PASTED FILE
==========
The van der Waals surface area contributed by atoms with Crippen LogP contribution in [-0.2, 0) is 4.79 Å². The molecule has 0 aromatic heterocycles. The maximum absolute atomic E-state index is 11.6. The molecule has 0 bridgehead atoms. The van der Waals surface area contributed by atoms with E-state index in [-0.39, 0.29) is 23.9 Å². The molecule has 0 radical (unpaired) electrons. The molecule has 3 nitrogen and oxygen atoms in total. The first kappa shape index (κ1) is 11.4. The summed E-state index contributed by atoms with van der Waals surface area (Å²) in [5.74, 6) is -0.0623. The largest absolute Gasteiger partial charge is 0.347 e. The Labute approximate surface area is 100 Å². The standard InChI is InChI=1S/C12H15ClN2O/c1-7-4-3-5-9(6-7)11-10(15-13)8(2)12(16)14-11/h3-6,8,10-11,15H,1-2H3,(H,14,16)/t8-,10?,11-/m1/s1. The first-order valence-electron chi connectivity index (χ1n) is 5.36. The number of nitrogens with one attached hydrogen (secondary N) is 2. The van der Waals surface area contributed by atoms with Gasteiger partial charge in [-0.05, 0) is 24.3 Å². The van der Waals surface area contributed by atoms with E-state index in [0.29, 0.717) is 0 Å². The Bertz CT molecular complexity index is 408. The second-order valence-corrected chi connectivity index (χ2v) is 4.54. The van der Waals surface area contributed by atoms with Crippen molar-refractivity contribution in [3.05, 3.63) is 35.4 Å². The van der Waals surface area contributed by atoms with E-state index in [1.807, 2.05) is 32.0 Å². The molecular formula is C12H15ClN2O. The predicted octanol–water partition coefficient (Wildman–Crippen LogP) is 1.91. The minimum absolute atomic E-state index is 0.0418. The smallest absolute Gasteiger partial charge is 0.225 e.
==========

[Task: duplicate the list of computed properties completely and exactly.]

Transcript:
The van der Waals surface area contributed by atoms with Crippen LogP contribution in [-0.2, 0) is 4.79 Å². The molecule has 0 aromatic heterocycles. The maximum absolute atomic E-state index is 11.6. The molecule has 0 bridgehead atoms. The van der Waals surface area contributed by atoms with E-state index in [-0.39, 0.29) is 23.9 Å². The molecule has 0 radical (unpaired) electrons. The molecule has 3 nitrogen and oxygen atoms in total. The first kappa shape index (κ1) is 11.4. The summed E-state index contributed by atoms with van der Waals surface area (Å²) in [5.74, 6) is -0.0623. The largest absolute Gasteiger partial charge is 0.347 e. The Labute approximate surface area is 100 Å². The standard InChI is InChI=1S/C12H15ClN2O/c1-7-4-3-5-9(6-7)11-10(15-13)8(2)12(16)14-11/h3-6,8,10-11,15H,1-2H3,(H,14,16)/t8-,10?,11-/m1/s1. The first-order valence-electron chi connectivity index (χ1n) is 5.36. The number of nitrogens with one attached hydrogen (secondary N) is 2. The van der Waals surface area contributed by atoms with Gasteiger partial charge in [-0.05, 0) is 24.3 Å². The van der Waals surface area contributed by atoms with E-state index in [0.29, 0.717) is 0 Å². The Bertz CT molecular complexity index is 408. The second-order valence-corrected chi connectivity index (χ2v) is 4.54. The van der Waals surface area contributed by atoms with Crippen molar-refractivity contribution in [3.05, 3.63) is 35.4 Å². The van der Waals surface area contributed by atoms with E-state index in [1.807, 2.05) is 32.0 Å². The molecular formula is C12H15ClN2O. The predicted octanol–water partition coefficient (Wildman–Crippen LogP) is 1.91. The minimum absolute atomic E-state index is 0.0418. The smallest absolute Gasteiger partial charge is 0.225 e.